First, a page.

Heat-treating colostrum increases the advantages of GOS, which amplifies the colonization of probiotic bacteria, and in turn, potentially reduces the development and severity of scours caused by pathogens. Extending colostrum feeding beyond day one, in addition to feeding transition milk, will provide the calf with continuous exposure, flow of nutrients and bioactive components to protect, build and support the local immune system in the gut and the gut itself.

How do feed additives (bioactives) contribute to gut health? In the first seven days of life, calves will develop a full army of gut defenses, including establishing tight junctions and a mucous layer – the first real physical defence for the gut. It appears that the first couple hours of birth is the most important time to “seed” the GIT with beneficial bacteria, although which species and in what proportion is not known. To help maintain healthy gut symbiosis, there are many additives that can be used in a formulation to support healthy gut development.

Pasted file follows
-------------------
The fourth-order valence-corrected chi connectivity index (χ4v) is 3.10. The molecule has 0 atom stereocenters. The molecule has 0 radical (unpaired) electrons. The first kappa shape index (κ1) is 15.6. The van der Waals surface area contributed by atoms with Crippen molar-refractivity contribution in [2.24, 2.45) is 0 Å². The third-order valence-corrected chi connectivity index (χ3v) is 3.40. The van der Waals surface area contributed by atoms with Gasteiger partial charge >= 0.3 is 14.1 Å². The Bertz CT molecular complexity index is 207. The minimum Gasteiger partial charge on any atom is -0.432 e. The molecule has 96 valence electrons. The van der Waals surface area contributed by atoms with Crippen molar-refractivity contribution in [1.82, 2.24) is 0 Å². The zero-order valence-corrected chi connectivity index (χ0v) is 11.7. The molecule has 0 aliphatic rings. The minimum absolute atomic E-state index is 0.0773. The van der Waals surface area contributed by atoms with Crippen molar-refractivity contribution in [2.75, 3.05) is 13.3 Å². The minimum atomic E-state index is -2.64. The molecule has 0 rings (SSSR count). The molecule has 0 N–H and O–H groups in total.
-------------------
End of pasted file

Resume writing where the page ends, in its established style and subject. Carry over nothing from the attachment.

1. The first additive to consider is a prebiotic. Common products include mannan oligosaccharide (MOS) from yeast and GOS from colostrum and transition milk. These complex carbohydrates act like mops in the gut; when certain bacteria invade, MOS will bind to the receptor on the bacteria, preventing it from attaching to the gut cell. Beta-glucans (yeast cell walls, barley, oats) stimulate immune cells by being able to find a variety of receptors and initiate signaling pathways for an immune response.

They are also a form of soluble fibre, creating a fibre matrix in the gut, slowing transit time. Another common prebiotic is resistant starch, which is not digested by animal enzymes but is fermented by good bacterial populations, generating volatile fatty acids (VFAs) as byproducts. These VFAs are then fuel for the epithelial cells of the gut. Prebiotics can support the immune system as food for probiotics, but not all pre- and probiotics are equal. There are different strains and types; each act differently in the gut.